The Power of Integrative Thinking
In her classic book, The Change Masters, Harvard Business School Professor, Rosabeth Kanter, found that the key difference between truly innovative change leaders and those who focused only on incremental change came down to two different mindsets. The innovative leaders – those who succeeded in leading change projects that crossed boundaries and addressed formerly unseen organizational opportunities – had an “integrative” mindset. Those who focused only on incremental improvements had what she called a “segmentalist” mindset. The same was true for companies. More innovative companies have organizational cultures that are more supportive of integrative thinking and leadership.
Whereas “segmentalist” leaders are tactical and focus on making incremental changes within the boundaries of their authority, integrative thinkers are more strategic, see how issues are connected, and are more skilled in leading cross-functional change initiatives.
Roger Martin, Dean of the Rotman School of Management in Toronto and author of The Opposable Mind – another student of leadership through the years – arrived at a similar conclusion: The secret to effective leadership can’t be found simply in how leaders behave. The success of outstanding leaders, he says, lies in the fact that they are “integrative thinkers.” He contrasts these leaders with “conventional thinkers,” whose thought processes match those that Kanter called “segmentalist.”
The extensive research I conducted, captured in the rich stories in Leadership Agility, builds on these findings. My focus was on what differentiates leaders who are highly effective in leading under conditions of accelerating change unprecedented pace of change and increasingly interdependence. However, while Kanter and Martin each sorted their findings into one of two classifications, we found a spectrum of stages through which leaders develop more integrative thinking – and related capacities. These stages are called “levels of leadership agility.”
At the conventional/segmentalist end of the Leadership Agility spectrum is the Expert level of agility. Leaders’ thinking becomes more integrative with each new stage (Achiever and then Catalyst). The thought process of Achiever-level leaders matches in many ways what Kanter and Martin both call “integrative thinking.” At the Catalyst level, which we found to be the most effective in today’s turbulent environment, leaders develop an even more robust capacity for integrative thinking.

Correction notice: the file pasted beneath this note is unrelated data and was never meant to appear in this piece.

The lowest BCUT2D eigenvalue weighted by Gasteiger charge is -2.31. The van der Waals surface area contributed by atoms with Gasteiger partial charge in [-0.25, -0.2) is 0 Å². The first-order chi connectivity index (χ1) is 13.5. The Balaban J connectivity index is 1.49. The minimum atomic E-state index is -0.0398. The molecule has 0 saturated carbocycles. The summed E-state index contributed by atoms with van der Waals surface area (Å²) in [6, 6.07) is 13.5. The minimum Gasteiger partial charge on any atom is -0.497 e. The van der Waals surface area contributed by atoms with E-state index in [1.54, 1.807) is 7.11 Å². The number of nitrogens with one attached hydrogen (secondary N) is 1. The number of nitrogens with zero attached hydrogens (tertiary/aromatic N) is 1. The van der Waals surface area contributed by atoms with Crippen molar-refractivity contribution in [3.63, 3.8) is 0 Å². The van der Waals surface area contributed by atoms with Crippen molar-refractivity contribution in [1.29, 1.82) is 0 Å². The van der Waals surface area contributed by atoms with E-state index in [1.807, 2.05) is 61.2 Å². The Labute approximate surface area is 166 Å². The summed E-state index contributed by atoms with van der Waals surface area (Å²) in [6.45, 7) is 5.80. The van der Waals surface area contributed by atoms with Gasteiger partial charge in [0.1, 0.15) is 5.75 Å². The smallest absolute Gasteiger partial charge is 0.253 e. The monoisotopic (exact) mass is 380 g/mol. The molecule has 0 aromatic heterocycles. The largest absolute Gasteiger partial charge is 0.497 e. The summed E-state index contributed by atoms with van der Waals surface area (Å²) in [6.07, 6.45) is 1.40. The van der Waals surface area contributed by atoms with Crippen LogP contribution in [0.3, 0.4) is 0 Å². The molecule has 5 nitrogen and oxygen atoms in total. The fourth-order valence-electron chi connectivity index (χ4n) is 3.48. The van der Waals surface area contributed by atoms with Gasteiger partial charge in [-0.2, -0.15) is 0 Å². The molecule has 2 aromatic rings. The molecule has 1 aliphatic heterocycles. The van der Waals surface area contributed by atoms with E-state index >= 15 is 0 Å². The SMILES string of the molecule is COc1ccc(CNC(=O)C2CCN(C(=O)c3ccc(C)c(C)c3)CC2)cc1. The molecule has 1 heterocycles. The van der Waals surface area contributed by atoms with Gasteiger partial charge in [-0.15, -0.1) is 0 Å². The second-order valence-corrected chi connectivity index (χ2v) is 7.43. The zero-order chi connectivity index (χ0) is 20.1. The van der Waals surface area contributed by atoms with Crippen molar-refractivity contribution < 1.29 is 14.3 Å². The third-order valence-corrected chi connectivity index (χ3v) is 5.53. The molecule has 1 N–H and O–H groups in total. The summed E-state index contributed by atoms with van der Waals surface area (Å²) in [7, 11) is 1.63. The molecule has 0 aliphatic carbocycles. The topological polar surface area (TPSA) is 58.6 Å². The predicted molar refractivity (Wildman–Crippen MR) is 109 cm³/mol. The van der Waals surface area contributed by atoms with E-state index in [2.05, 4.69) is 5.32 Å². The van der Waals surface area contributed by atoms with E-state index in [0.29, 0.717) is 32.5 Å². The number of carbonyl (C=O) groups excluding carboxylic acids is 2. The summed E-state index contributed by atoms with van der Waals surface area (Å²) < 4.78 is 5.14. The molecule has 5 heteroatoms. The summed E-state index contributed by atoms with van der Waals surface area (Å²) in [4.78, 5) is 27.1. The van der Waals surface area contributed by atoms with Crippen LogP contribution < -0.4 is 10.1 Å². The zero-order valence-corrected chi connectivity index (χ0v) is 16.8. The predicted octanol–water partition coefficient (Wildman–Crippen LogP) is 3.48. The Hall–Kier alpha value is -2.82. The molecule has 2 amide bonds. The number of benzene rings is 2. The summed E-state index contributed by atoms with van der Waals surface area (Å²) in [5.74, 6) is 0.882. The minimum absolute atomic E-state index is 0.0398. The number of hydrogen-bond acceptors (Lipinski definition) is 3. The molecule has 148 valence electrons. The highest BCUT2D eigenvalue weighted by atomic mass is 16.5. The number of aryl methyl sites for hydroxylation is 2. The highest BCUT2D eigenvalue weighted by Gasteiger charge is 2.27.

[I discovered that integrative thinking isn’t the only capacity needed in today’s world for highly effective leadership. To name just one, another essential capacity that evolves in stages is stakeholder agility, the ability to put oneself accurately and empathetically in the “shoes” of one’s stakeholders. For more about the capacities that develop at different levels of leadership agility, see the Leadership Agility white paper].
At ChangeWise, we’ve used this framework of agility levels to design assessments, leadership workshops, and coaching and consulting services that help leaders use more integrative thinking to achieve needed business results. (See client stories and results).
Bill Joiner is co-author of the award-winning book, Leadership Agility. He is President and resident thought leader of ChangeWise, a firm with international reach that specializes in leadership consulting, coaching and training; team development; and organizational change consulting.
Follow Bill Joiner on Twitter – @agileleader
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